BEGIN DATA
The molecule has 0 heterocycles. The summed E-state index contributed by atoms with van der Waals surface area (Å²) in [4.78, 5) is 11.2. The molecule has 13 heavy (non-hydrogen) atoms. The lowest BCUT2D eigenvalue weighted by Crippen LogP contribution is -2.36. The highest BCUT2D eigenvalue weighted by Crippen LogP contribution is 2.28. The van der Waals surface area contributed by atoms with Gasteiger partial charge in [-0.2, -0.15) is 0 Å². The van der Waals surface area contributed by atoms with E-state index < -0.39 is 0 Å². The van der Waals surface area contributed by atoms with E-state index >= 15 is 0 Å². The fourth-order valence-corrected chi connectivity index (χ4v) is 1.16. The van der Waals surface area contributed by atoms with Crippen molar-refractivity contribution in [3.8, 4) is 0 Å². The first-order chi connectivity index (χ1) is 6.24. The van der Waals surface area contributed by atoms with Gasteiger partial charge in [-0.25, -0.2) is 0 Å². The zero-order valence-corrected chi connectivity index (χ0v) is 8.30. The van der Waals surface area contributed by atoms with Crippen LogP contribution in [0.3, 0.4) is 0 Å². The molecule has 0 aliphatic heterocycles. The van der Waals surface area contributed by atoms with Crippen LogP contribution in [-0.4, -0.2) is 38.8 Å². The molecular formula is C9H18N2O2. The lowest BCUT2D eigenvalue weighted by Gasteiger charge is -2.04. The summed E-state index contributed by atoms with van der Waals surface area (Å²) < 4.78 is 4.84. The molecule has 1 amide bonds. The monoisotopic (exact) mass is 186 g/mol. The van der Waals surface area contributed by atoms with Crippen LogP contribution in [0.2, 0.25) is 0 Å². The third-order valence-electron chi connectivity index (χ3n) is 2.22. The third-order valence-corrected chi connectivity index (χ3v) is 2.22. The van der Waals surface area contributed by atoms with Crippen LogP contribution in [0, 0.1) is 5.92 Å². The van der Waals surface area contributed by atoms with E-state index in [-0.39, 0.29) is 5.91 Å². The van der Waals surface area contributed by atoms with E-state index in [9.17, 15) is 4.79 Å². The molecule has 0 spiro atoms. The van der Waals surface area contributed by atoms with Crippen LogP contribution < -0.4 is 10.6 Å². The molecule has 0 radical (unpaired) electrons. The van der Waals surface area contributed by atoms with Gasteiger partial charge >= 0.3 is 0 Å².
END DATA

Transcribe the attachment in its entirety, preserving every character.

The molecule has 0 heterocycles. The summed E-state index contributed by atoms with van der Waals surface area (Å²) in [4.78, 5) is 11.2. The molecule has 13 heavy (non-hydrogen) atoms. The lowest BCUT2D eigenvalue weighted by Crippen LogP contribution is -2.36. The highest BCUT2D eigenvalue weighted by Crippen LogP contribution is 2.28. The van der Waals surface area contributed by atoms with Gasteiger partial charge in [-0.2, -0.15) is 0 Å². The van der Waals surface area contributed by atoms with E-state index < -0.39 is 0 Å². The van der Waals surface area contributed by atoms with E-state index >= 15 is 0 Å². The fourth-order valence-corrected chi connectivity index (χ4v) is 1.16. The van der Waals surface area contributed by atoms with Crippen molar-refractivity contribution in [3.8, 4) is 0 Å². The first-order chi connectivity index (χ1) is 6.24. The van der Waals surface area contributed by atoms with Gasteiger partial charge in [-0.25, -0.2) is 0 Å². The zero-order valence-corrected chi connectivity index (χ0v) is 8.30. The van der Waals surface area contributed by atoms with Crippen LogP contribution in [0.3, 0.4) is 0 Å². The molecule has 0 aliphatic heterocycles. The van der Waals surface area contributed by atoms with Crippen LogP contribution in [-0.4, -0.2) is 38.8 Å². The molecular formula is C9H18N2O2. The lowest BCUT2D eigenvalue weighted by Gasteiger charge is -2.04. The summed E-state index contributed by atoms with van der Waals surface area (Å²) < 4.78 is 4.84. The molecule has 1 amide bonds. The monoisotopic (exact) mass is 186 g/mol. The van der Waals surface area contributed by atoms with Crippen LogP contribution in [0.2, 0.25) is 0 Å². The third-order valence-electron chi connectivity index (χ3n) is 2.22. The third-order valence-corrected chi connectivity index (χ3v) is 2.22. The van der Waals surface area contributed by atoms with Crippen LogP contribution in [0, 0.1) is 5.92 Å². The van der Waals surface area contributed by atoms with E-state index in [-0.39, 0.29) is 5.91 Å². The van der Waals surface area contributed by atoms with E-state index in [9.17, 15) is 4.79 Å². The molecule has 0 spiro atoms. The van der Waals surface area contributed by atoms with Crippen LogP contribution < -0.4 is 10.6 Å². The molecule has 0 radical (unpaired) electrons. The van der Waals surface area contributed by atoms with Gasteiger partial charge >= 0.3 is 0 Å².